Muslim, Christian kids learn together in Inquirer Read Along session

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04:43 PM August 11th, 2013

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By: Julliane de Jesus, August 11th, 2013 04:43 PM

Inquirer Read Along session bind Muslim and Christian children together, fostering deep understanding and respect for one’s belief and culture. Video by INQUIRER.net

MANILA, Philippines – It was not just a simple Inquirer Read Along session. It bound Muslim and Christian children together.

Ashra Bayadsid, a sixth grader from Culiat, Quezon City, is never too young to speak out on the long existing dispute between the Muslim community and Christians in Mindanao.

“Dapat wala nang giyera. Dapat magbati na sila. Dapat hindi na sila mag-away dahil sa lupa (There should be no more war. They should reconcile already. They should stop fighting over lands), ” Bayadsid said on Saturday afterwards the Inquirer Read Along took place.

Bayadsid shared to INQUIRER.net that she has a friend who is a Christian and they get along very well. When she was asked what moral lesson the Inquirer program taught her she  quickly answered, “Na kailangang respetuhin at maging mabuti sa ibang tao kahit hindi mo karelihiyon (That we have to respect and do good to other people even though they are from a different religion).”

This month’s Inquirer Read Along centers on the unity of Christians and fellows from the Muslim community. The three stories featured peace, friendship and solidarity between the two religions with differing cultures.

Attended by the recently crowned Binibining Pilipinas winners, first time storytellers Bb. Pilipinas-Universe Arielle Arida and Bb. Pilipinas-Supranational Mutya Datul read children’s books to a much diverse audience.

Some kids hail from a Muslim community in Quezon city. Street children from Baclaran also filled the roster of Read Along participants. The rest are first to third graders from Christian schools.

As soon as the kids entered a hall at the Philippine Daily Inquirer main office in Makati, everyone was excited, scrambling to grab the best story book.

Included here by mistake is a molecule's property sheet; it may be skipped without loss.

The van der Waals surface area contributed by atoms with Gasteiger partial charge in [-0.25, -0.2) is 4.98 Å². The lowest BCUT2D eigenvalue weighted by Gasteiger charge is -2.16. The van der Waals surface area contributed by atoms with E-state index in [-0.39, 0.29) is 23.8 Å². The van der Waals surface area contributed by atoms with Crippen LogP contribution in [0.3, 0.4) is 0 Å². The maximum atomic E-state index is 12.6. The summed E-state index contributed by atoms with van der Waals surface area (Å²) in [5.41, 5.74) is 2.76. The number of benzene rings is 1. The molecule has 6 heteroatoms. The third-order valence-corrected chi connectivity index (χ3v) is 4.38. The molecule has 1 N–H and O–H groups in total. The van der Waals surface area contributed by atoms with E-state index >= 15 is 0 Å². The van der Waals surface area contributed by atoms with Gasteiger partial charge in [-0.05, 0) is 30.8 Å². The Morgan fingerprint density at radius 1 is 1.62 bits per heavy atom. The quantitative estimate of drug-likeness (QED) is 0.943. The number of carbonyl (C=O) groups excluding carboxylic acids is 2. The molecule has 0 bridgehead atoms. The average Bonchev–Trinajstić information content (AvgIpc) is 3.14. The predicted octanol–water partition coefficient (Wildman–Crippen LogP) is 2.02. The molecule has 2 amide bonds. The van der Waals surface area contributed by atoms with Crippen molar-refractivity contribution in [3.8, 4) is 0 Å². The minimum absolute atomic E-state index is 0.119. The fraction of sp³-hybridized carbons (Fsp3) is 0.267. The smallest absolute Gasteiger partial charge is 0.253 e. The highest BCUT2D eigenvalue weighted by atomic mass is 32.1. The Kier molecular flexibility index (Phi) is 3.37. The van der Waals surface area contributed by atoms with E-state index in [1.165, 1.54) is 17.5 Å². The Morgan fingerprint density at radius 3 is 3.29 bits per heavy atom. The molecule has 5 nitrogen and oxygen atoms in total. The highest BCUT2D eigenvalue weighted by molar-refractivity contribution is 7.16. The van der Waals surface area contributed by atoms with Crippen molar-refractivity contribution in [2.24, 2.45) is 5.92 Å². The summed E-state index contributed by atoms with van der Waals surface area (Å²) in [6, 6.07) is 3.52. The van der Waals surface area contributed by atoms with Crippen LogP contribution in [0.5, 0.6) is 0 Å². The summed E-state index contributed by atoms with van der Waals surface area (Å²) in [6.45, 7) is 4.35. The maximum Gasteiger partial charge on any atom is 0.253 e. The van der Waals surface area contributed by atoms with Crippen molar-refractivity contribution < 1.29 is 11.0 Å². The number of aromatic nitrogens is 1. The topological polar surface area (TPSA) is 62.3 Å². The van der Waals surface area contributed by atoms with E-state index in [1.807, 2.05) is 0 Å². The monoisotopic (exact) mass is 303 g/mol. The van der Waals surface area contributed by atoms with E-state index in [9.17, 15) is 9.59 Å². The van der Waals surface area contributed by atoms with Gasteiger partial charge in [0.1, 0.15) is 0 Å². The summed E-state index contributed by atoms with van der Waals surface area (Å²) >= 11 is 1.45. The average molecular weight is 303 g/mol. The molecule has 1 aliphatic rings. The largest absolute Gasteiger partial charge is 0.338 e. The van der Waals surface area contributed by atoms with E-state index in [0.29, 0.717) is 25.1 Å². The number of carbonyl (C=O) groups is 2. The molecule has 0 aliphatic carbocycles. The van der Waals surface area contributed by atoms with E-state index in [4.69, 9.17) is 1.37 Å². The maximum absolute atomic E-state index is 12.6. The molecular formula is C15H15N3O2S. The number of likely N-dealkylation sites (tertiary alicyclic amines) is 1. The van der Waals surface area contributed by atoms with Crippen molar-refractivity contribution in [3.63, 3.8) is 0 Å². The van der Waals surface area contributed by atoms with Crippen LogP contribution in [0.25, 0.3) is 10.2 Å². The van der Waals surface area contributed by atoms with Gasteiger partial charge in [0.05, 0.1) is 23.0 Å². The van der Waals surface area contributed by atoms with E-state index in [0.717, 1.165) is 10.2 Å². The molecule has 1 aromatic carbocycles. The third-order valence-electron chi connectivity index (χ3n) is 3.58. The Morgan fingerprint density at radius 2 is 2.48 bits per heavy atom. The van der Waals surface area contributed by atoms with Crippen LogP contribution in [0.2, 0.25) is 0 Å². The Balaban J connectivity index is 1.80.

When the Inquirer Libre editor-in-chief Chito De La Vega officially commenced the storytelling session and asked the kids who wants to say the opening prayer, a boy in the audience  named “MJ” eagerly raised his hand, took over the microphone and said a prayer in Islam.

In honor of the Eid’l Fitr celebration, all of the stories told were in a Muslim setting. The Sophia School teachers, who were volunteers of the Inquirer Read Along for years, read a short story which tells about a child and her family relocating amid the tension and war in “Lupang Pangako,” Mindanao. Aliyah, along with her friend Abdul, inspired the warring parties to make peace with each other.

The 21-year-old Datul, whom the kids called “Ate Mutya”, maintained her poise as she read a story about a caliph and a ghoul and joked around with the kids.

Following the 5-foot 8-inches beauty queen from Isabela is Arida, 24, who will be competing for the Miss Universe title in November in Moscow. The “My Muslim Friend” book “Ate Ara” is the story of Jamella and Ann who remained best friends despite their difference in culture and religion.

“Aside from the fact that this is a duty for us, it is [fulfilling] to do these kinds of things apart from those about beauty, make-up and glamor,” the University of the Philippines Los Baños (UPLB) Chemistry graduate Bb. Pilipinas title holder said.

Arida, who admitted she has a penchant for fiction books especially those written by John Grisham, added that her participation in the Inquirer Read Along is more worthy to be posted on her Instagram photos than just plain vanity and “selfie” photos.

Datul, on the other hand, said she prefers self-help books particularly “The Purpose Driven Life” by Rick Warren. The computer programming graduate in Isabela is set to fly for Minsk, Belarus next week to gear up for the Miss Supranational 2013 on September 6.

After the read along, the 18-year-old Out-of-School-Youth (OSY) Sittinor Sultan from Baclaran said the program simply taught him how to say a prayer.

“It also [inspired] us how to always say “thank you” whenever people do good things for you. More than that, the stories taught us the value of respect,” Sultan said in Filipino.

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